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Re: [Dan Carnese <Carnese@SPAR-20.ARPA>: proposal]
- To: Masinter.pa@XEROX.COM
- Subject: Re: [Dan Carnese <Carnese@SPAR-20.ARPA>: proposal]
- From: Dan Carnese <CARNESE@SPAR-20.ARPA>
- Date: Tue 22 Sep 87 19:27:09-PDT
- Cc: cl-cleanup@SAIL.STANFORD.EDU
- In-reply-to: <870922-130335-12464@Xerox>
My fault for dropping the ball on this discussion.
The two principal objections that have been made are:
1) [RAM] Some uses of the proposed construct would not have
well-defined behavior under the current definition of Common Lisp.
2) [JonL] Readability concerns argue that package structuring
should occur in a standard place. This might be a special non-code file,
such as Mesa's module definitions, or at the start of each code file.
The response to 1) was:
3) The new construct simply maps to existing ones. Thus, if you
can define the correct behavior for existing constructs, the new one will
behave properly as well.
Although not explicitly stated, the response to 3) from Rob seems to be:
4) Allowing package-related operations to occur anywhere in a file
is itself problematic and perhaps will be removed as part of a solution.
Since the proposed constructs will result in such operations, the constructs
should not be added to the language.
Here's where I pick up the ball again. Suppose the language is changed so
that package operations are determinable without evaluating forms. The
obvious ways to do this are compatible with the new construct.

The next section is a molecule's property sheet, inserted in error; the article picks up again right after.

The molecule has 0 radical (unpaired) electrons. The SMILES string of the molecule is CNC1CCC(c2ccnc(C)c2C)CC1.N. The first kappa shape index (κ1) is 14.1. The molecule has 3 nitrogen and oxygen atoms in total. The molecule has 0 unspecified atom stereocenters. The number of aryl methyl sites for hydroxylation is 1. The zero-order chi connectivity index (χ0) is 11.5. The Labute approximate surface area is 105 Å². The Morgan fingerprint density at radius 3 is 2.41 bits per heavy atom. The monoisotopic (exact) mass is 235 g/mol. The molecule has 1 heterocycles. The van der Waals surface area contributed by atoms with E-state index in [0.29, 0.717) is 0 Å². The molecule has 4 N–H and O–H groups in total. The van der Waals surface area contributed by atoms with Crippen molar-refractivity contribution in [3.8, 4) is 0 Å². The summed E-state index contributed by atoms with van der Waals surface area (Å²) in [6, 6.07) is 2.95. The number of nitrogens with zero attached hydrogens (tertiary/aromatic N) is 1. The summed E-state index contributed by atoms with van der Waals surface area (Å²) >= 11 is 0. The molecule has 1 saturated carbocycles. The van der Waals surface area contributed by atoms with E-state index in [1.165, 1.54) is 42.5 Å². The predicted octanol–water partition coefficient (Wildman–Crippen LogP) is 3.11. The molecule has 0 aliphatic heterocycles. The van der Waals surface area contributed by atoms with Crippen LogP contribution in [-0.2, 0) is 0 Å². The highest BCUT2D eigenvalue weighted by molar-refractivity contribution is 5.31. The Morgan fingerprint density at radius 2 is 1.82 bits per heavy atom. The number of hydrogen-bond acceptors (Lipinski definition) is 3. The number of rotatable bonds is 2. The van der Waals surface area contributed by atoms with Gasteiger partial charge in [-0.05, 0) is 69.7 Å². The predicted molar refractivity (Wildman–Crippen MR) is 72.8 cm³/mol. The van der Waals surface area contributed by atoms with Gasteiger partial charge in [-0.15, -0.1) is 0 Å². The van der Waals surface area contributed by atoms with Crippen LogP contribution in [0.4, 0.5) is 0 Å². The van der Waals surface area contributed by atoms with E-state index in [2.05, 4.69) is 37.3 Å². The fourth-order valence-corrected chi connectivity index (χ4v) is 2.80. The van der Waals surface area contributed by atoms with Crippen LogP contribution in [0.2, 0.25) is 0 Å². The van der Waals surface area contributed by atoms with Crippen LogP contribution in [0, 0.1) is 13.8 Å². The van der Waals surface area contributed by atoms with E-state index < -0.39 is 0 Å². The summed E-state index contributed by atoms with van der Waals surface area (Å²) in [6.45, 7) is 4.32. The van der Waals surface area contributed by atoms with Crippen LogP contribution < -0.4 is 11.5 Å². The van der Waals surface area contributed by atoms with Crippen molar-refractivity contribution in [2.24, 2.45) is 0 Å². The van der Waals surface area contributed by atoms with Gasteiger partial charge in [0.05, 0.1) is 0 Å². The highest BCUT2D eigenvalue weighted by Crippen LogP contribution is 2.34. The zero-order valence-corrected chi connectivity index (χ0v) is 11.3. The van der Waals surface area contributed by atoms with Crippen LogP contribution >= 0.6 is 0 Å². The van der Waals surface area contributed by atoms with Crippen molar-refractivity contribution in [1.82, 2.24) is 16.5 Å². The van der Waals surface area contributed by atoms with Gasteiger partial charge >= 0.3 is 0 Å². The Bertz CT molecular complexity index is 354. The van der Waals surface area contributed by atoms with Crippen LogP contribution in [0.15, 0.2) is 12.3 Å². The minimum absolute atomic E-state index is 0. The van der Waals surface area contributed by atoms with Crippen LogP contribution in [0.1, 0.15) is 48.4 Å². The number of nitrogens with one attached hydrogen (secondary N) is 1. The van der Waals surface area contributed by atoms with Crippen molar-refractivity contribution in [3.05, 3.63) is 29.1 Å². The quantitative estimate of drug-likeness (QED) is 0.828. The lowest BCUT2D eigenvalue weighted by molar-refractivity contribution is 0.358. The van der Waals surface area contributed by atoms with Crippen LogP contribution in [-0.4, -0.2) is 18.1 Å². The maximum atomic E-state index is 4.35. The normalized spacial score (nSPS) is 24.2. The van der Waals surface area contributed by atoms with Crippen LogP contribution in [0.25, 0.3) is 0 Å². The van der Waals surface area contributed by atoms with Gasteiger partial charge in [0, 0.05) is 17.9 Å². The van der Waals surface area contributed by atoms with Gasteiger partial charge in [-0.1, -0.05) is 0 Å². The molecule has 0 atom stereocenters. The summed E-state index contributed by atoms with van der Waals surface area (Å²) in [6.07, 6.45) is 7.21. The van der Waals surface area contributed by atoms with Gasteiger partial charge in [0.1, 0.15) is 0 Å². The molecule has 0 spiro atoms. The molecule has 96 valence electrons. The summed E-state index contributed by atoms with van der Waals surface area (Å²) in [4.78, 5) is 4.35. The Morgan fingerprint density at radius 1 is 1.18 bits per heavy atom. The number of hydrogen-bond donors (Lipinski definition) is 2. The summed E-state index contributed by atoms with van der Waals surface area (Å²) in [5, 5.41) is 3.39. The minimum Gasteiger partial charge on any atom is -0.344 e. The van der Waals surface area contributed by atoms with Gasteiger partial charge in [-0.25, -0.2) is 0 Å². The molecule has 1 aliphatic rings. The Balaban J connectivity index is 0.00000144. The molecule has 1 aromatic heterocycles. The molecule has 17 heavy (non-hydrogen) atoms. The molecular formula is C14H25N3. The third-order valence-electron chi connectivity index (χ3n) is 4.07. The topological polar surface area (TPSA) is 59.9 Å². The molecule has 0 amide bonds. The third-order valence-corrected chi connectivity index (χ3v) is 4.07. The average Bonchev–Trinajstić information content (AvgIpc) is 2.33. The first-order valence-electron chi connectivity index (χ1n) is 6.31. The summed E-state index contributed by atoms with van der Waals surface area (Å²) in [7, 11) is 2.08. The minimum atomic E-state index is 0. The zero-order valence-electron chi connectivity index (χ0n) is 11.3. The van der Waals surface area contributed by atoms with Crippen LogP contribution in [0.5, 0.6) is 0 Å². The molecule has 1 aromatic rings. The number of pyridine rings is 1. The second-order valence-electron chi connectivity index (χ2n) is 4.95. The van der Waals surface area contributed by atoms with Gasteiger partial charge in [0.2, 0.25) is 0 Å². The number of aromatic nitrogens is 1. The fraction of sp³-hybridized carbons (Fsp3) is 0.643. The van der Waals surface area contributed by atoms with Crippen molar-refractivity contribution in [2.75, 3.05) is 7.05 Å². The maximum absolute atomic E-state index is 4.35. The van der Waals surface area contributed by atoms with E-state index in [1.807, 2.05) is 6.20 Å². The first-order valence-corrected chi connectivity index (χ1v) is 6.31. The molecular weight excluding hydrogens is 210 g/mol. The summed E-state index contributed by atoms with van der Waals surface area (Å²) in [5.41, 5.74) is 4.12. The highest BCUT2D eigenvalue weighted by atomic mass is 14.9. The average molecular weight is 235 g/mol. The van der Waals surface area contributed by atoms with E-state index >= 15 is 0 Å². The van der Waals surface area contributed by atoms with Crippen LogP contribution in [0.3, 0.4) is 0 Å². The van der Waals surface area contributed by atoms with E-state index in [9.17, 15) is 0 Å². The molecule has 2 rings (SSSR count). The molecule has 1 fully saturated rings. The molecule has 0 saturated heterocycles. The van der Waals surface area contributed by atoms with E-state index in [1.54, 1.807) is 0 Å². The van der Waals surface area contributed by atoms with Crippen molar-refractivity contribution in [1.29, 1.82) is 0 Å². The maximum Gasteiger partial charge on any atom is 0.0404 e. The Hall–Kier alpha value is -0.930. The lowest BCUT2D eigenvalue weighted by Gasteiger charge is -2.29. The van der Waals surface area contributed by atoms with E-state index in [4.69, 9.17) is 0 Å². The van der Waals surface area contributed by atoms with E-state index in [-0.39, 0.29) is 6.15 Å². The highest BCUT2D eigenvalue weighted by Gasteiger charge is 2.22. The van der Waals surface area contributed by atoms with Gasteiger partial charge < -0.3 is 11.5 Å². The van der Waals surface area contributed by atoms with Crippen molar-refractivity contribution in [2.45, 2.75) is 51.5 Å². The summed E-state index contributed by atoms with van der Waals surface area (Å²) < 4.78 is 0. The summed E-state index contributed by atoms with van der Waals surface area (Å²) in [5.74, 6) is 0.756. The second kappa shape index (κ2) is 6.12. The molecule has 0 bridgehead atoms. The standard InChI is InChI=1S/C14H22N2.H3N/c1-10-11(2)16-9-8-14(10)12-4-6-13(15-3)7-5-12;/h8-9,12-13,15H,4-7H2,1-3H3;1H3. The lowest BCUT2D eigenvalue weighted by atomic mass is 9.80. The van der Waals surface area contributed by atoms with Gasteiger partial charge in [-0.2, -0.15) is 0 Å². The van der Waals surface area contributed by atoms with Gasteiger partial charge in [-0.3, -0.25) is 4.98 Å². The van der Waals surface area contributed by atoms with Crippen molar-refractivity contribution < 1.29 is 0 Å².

5a) The langauge could be changed so that a set of special forms
evaluated at read time would perform the package operations. This might
involve changing existing functions (e.g., in-package and export) to have
read-time semantics, or introducing new functions which have such
semantics. In either case, the proposed constructs would macro-expand into
a read-time export followed by the standard definition.
5b) The langauge could be changed to require a standard header
which would not consist of forms to be evaluated, i.e., the file attribute
list approach. Then the standard behavior for the proposed constructs
while reading a file would be to verify that the symbol being defined has
in fact been exported. Of course it should also be possible to have the
constructs export the symbol rather than signalling an error, based on the
value of a global variable.
Under either of these approaches, the use of the proposed constructs can
allow the programming environment to help the user in the construction and
maintenance of export lists. Editor commands such as "create export
declarations from exports of package", "compare export declarations with
current exports for package", and "undefun and unexport symbol" could be
defined. Their availability would mean that the tedious task of keeping
the export declarations up to date could be largely automated.
The proposals involved objection 2) are similar to those described in 5b),
so the same line of reasoning applies.